Coming from someone who grew up in the "Bluegrass State," I will be the first to tell you some state nicknames don't make sense — or are at least misleading. The state got this nickname from early settlers who named a certain type of grass "Bluegrass" because of the blooms on the top, which were slightly blue. But this grass isn't as common as the state nickname would lead you to believe. Here is a look at five other state nicknames that no longer make sense.
Wisconsin — The Badger State
Wisconsin's state nickname no longer makes sense — and technically never did — because there are no more badgers in this state than there are anywhere else. The nickname "The Badger State" comes from the 1820s, when thousands of miners flocked to the Midwest. They made homes for themselves by digging caves in the rock under the ground, much like badgers do. For this reason, these miners became known as "badgers" or "badger boys." There were so many of them (or maybe the nickname was just so funny) that the whole state became known as the Badger State.
Minnesota — The North Star State
It is not clear why Minnesota was ever called the North Star State, unless it was just due to its position as one of several northern states in the contiguous United States. The name comes from the translation of the state's French motto "L'Etoile de Nord," but the state isn't particularly well-known for its eoile (star) or being in the nord (north). This nickname has been especially misleading since Alaska joined the United States in 1959, making that state the northernmost in the country.
Utah — The Beehive State
Like Wisconsin, this is another nickname that is more misleading than "wrong." With a nickname like "The Beehive State," you would expect Utah to be a leader in honey sales or production, but it is actually 24th in the nation when it comes to that industry. So why is it called the Beehive State? According to historians, Utah has used the beehive as its state symbol for hundreds of years, as it stands for "hard work and industry." In fact, Utah values industry so much that its state motto is simply "Industry." So the busy bees in the Utah beehives are not real bees, but hard-working people.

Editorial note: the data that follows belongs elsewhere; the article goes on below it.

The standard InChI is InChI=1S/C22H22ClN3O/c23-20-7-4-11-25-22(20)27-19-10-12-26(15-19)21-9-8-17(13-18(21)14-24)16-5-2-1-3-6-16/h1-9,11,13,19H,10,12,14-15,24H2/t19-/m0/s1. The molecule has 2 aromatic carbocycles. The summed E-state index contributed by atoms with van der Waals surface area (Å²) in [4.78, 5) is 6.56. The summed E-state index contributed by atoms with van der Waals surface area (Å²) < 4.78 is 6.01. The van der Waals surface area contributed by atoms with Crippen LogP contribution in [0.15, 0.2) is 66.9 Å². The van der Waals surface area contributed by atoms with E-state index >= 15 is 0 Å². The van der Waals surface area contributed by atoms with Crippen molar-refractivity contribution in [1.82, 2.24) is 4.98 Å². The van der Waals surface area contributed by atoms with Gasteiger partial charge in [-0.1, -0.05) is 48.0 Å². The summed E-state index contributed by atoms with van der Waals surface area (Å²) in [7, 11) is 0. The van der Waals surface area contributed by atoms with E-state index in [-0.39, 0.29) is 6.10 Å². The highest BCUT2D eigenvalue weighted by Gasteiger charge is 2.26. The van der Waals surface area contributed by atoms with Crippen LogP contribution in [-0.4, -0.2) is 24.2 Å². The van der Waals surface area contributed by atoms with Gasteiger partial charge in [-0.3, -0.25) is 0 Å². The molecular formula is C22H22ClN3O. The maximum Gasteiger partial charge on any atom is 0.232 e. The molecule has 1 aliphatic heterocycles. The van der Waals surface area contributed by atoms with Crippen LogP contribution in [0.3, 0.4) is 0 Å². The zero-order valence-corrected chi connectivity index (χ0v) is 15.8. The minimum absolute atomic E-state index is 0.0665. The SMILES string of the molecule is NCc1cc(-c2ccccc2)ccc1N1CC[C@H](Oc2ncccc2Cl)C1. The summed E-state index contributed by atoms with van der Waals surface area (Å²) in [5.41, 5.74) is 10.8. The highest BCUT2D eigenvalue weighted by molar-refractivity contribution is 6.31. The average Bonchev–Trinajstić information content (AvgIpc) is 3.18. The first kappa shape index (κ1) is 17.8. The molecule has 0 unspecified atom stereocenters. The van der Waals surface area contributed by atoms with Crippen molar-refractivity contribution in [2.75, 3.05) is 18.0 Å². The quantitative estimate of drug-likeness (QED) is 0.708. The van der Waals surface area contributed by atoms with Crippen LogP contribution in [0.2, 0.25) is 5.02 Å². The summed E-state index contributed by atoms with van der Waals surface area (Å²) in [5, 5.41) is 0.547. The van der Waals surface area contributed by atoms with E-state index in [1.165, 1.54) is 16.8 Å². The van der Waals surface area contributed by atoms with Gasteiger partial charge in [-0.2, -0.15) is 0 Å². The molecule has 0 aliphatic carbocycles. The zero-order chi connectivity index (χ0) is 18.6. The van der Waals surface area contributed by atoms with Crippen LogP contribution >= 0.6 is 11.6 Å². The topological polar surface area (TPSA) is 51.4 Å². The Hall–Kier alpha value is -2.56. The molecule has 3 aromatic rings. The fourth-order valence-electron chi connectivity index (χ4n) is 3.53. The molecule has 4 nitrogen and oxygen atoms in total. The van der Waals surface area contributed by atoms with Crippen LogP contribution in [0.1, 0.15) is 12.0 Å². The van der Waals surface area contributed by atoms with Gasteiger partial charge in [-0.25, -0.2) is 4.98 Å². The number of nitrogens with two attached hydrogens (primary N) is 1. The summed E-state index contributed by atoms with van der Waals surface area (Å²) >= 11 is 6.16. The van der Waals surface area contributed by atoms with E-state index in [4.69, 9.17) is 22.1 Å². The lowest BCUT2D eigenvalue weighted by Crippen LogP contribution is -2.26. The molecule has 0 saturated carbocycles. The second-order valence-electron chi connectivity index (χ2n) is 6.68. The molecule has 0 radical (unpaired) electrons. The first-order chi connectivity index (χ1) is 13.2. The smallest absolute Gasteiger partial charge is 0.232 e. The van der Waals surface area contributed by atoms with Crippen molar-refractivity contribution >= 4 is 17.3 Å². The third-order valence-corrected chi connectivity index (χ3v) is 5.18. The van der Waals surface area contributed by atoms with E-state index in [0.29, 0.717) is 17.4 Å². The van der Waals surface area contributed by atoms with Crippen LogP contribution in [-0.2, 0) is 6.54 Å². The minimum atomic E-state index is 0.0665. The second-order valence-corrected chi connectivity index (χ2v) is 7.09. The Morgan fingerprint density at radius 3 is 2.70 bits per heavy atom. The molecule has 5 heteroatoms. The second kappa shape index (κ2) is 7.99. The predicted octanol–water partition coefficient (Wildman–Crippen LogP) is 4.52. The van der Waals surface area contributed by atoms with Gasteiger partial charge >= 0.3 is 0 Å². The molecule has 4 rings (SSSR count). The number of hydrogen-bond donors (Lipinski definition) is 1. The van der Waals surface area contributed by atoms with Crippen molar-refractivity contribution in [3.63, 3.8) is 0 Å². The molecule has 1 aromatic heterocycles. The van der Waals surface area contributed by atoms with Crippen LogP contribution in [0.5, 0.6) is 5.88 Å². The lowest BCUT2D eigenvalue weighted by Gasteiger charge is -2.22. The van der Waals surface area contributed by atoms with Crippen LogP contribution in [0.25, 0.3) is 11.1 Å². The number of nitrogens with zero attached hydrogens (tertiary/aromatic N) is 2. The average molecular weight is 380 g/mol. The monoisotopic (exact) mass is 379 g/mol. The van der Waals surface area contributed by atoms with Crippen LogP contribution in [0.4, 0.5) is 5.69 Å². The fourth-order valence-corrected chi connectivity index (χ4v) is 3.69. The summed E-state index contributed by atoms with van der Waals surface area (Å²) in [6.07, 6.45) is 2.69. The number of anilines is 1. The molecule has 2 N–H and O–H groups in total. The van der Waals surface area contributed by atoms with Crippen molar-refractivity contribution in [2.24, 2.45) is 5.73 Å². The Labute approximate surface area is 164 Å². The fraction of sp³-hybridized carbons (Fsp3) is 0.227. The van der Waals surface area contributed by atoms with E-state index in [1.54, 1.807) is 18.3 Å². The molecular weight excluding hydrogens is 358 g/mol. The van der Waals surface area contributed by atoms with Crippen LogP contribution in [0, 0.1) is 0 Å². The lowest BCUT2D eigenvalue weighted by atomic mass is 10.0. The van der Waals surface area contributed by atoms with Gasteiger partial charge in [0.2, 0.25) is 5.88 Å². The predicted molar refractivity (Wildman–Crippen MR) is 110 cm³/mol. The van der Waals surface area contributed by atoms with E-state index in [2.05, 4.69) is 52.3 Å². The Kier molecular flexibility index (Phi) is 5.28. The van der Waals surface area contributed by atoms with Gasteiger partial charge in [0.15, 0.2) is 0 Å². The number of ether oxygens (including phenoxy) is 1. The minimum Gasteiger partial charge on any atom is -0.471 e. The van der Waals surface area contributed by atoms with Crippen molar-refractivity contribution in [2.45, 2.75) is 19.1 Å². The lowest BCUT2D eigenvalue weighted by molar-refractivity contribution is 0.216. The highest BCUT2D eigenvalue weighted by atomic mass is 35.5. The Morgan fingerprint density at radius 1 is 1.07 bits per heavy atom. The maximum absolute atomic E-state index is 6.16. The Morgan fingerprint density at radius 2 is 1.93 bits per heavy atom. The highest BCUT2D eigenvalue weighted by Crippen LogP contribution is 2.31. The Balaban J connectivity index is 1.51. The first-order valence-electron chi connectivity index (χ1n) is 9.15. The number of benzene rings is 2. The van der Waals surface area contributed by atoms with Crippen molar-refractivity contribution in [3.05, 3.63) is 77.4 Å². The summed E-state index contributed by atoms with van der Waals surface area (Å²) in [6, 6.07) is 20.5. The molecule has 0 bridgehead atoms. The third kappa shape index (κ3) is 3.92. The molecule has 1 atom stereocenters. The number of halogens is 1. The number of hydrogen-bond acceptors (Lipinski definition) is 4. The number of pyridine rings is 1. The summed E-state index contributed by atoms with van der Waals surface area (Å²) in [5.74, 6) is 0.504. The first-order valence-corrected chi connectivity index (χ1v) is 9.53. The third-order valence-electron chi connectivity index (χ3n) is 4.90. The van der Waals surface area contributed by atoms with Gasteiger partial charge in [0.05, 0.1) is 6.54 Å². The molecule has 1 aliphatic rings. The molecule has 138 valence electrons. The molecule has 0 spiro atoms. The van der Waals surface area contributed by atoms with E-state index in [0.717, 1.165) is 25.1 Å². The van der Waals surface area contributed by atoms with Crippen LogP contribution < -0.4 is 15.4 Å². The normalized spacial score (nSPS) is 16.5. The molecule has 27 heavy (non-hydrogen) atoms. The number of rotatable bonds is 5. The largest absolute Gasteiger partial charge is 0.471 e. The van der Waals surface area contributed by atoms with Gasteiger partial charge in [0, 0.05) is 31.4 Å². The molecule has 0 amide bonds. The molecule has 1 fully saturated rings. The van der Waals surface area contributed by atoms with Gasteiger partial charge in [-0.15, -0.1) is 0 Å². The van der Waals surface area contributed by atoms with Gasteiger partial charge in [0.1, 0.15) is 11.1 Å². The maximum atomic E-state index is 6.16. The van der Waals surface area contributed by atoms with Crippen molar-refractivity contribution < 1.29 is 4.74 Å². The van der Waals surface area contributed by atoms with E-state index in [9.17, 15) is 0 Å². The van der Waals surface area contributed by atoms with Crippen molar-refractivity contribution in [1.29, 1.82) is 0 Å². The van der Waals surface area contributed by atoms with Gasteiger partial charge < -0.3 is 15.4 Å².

Alaska — The Last Frontier
Space is the final frontier, according to Star Trek, but Alaska has long been known as "The Last Frontier," due to its unsettled areas and its general wildness. Many people take this nickname to mean that it was the last territory to be settled in America, and this is no longer true. While both Alaska and Hawaii officially became states in 1959, Alaska achieved statehood in January, while Hawaii didn't become a state until August. In this case, maybe Hawaii is the real last frontier.
New Jersey — The Garden State
Anyone who has ever been to New Jersey, especially the northern part, can tell you there is not much garden to be found in this "Garden State." A good portion of the state is bustling with businesses, people and traffic. The origin of the nickname actually comes from a speech given by Abraham Browning in 1876. He said that "our Garden State is an immense barrel, filled with good things to eat and open at both ends, with Pennsylvanians grabbing from one end and New Yorkers from the other." How that translates to a garden, I'm not sure, but it makes a great example of a state whose nickname no longer makes sense.